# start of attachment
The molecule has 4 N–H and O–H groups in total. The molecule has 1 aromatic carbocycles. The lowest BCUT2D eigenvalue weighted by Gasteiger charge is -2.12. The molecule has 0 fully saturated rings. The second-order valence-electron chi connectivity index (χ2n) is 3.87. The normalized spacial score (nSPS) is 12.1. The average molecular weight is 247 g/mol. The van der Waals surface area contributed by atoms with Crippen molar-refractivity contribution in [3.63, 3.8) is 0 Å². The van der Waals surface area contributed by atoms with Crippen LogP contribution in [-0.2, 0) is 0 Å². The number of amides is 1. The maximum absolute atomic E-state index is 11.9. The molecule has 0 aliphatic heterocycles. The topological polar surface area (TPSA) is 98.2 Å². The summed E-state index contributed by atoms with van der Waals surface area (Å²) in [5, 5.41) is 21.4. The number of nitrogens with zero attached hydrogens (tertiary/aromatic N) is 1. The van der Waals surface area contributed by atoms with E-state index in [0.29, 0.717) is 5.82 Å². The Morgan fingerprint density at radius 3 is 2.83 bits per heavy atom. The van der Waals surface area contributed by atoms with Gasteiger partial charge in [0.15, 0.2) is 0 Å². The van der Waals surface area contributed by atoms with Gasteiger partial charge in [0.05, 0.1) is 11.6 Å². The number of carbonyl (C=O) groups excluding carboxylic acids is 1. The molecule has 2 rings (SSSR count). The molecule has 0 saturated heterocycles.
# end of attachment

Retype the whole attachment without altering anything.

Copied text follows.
The molecule has 4 N–H and O–H groups in total. The molecule has 1 aromatic carbocycles. The lowest BCUT2D eigenvalue weighted by Gasteiger charge is -2.12. The molecule has 0 fully saturated rings. The second-order valence-electron chi connectivity index (χ2n) is 3.87. The normalized spacial score (nSPS) is 12.1. The average molecular weight is 247 g/mol. The van der Waals surface area contributed by atoms with Crippen molar-refractivity contribution in [3.63, 3.8) is 0 Å². The van der Waals surface area contributed by atoms with Crippen LogP contribution in [-0.2, 0) is 0 Å². The number of amides is 1. The maximum absolute atomic E-state index is 11.9. The molecule has 0 aliphatic heterocycles. The topological polar surface area (TPSA) is 98.2 Å². The summed E-state index contributed by atoms with van der Waals surface area (Å²) in [5, 5.41) is 21.4. The number of nitrogens with zero attached hydrogens (tertiary/aromatic N) is 1. The van der Waals surface area contributed by atoms with E-state index in [0.29, 0.717) is 5.82 Å². The Morgan fingerprint density at radius 3 is 2.83 bits per heavy atom. The van der Waals surface area contributed by atoms with Gasteiger partial charge in [0.15, 0.2) is 0 Å². The van der Waals surface area contributed by atoms with Gasteiger partial charge in [0.05, 0.1) is 11.6 Å². The number of carbonyl (C=O) groups excluding carboxylic acids is 1. The molecule has 2 rings (SSSR count). The molecule has 0 saturated heterocycles.